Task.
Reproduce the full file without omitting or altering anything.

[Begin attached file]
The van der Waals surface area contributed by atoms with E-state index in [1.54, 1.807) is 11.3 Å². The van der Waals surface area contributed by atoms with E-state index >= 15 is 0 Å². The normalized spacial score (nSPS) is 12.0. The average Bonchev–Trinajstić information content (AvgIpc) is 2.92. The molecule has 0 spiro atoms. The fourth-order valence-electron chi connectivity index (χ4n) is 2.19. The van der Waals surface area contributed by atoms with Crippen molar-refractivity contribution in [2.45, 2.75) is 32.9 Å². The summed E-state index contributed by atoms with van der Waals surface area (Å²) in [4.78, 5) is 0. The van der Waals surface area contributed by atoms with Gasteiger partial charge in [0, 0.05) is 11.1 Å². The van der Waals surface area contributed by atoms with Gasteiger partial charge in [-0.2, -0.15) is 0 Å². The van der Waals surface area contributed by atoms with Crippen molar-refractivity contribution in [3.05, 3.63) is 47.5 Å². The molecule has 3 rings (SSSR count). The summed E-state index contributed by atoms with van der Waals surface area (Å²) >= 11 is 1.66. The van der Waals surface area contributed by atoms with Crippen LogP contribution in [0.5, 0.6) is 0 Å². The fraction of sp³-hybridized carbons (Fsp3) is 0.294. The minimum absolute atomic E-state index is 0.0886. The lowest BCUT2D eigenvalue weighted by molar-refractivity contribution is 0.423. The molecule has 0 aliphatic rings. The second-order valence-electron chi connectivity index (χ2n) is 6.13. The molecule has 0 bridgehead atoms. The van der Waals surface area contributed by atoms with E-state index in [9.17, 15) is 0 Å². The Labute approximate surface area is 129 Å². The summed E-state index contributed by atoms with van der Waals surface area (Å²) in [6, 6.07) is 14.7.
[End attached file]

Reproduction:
The van der Waals surface area contributed by atoms with E-state index in [1.54, 1.807) is 11.3 Å². The van der Waals surface area contributed by atoms with E-state index >= 15 is 0 Å². The normalized spacial score (nSPS) is 12.0. The average Bonchev–Trinajstić information content (AvgIpc) is 2.92. The molecule has 0 spiro atoms. The fourth-order valence-electron chi connectivity index (χ4n) is 2.19. The van der Waals surface area contributed by atoms with Crippen molar-refractivity contribution in [2.45, 2.75) is 32.9 Å². The summed E-state index contributed by atoms with van der Waals surface area (Å²) in [4.78, 5) is 0. The van der Waals surface area contributed by atoms with Gasteiger partial charge in [0, 0.05) is 11.1 Å². The van der Waals surface area contributed by atoms with Gasteiger partial charge in [-0.2, -0.15) is 0 Å². The van der Waals surface area contributed by atoms with Crippen molar-refractivity contribution in [3.05, 3.63) is 47.5 Å². The molecule has 3 rings (SSSR count). The summed E-state index contributed by atoms with van der Waals surface area (Å²) >= 11 is 1.66. The van der Waals surface area contributed by atoms with Crippen LogP contribution in [0.5, 0.6) is 0 Å². The fraction of sp³-hybridized carbons (Fsp3) is 0.294. The minimum absolute atomic E-state index is 0.0886. The lowest BCUT2D eigenvalue weighted by molar-refractivity contribution is 0.423. The molecule has 0 aliphatic rings. The second-order valence-electron chi connectivity index (χ2n) is 6.13. The molecule has 0 bridgehead atoms. The van der Waals surface area contributed by atoms with E-state index in [9.17, 15) is 0 Å². The Labute approximate surface area is 129 Å². The summed E-state index contributed by atoms with van der Waals surface area (Å²) in [6, 6.07) is 14.7.